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Wine Cup with a Boy Holding a Lyre
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This image is available for download, without charge, under the Getty's Open Content Program.

Signed by Douris, painter; Attributed to Python, potter
Greek, Athens, about 480 B.C.
Terracotta
4 11/16 x 15 5/16 x 12 5/16 in.
86.AE.290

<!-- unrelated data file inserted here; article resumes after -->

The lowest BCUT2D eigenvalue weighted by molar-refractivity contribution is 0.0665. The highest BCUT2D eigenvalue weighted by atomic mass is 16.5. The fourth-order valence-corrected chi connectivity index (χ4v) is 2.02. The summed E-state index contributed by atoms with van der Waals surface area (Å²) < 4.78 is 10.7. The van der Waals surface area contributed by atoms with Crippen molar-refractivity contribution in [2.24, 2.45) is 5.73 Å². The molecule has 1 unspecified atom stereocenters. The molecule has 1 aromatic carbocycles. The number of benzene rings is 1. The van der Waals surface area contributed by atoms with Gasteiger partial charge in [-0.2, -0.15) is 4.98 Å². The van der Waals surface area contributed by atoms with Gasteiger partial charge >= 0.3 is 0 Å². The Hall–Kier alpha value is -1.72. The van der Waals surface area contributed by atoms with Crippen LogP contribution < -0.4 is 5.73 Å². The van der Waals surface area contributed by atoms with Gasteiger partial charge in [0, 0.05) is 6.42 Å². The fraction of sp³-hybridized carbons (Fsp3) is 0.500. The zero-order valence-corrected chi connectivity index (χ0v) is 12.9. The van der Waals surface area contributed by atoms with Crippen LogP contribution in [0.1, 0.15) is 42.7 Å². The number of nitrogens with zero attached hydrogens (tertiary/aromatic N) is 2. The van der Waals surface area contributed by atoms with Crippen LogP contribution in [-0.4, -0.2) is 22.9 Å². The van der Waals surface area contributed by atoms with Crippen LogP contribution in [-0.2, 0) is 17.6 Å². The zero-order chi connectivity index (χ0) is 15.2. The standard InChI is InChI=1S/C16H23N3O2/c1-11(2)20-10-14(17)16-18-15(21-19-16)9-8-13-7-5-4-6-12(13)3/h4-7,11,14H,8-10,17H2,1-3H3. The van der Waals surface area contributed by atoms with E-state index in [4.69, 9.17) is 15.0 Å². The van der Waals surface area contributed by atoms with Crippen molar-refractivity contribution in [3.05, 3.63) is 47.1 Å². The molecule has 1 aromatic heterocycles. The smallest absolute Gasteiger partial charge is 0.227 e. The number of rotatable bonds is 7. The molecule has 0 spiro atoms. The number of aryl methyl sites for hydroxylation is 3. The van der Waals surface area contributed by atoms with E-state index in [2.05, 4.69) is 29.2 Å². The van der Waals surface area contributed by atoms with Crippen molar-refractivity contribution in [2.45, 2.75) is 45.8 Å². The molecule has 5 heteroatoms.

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Scenes of the daily lives of Athenian schoolboys decorate this red-figure cup. In addition to basic literacy and mathematics, Greek boys were trained in athletics and music. On the interior of the cup, a boy holding a lyre stands in front of a bearded man, who must be his music teacher. On the outside, men and boys form similar scenes. The imagined walls of the schoolroom are hung with musical instruments and athletic equipment: lyres, string bags with knucklebones, sponges, and aryballoi. The scenes on this cup are not purely educational, however. On one side of the vase, a boy holds a hare on his lap, while on the other, a man offers a hare to another boy. In addition to serving as a classroom, the gymnasion in its role as the center of Greek physical and intellectual life was also the center of romantic courtship. Hares were popular love gifts in the homosexual relationships between older men and boys favored by the Athenian aristocracy in the early 500s B.C.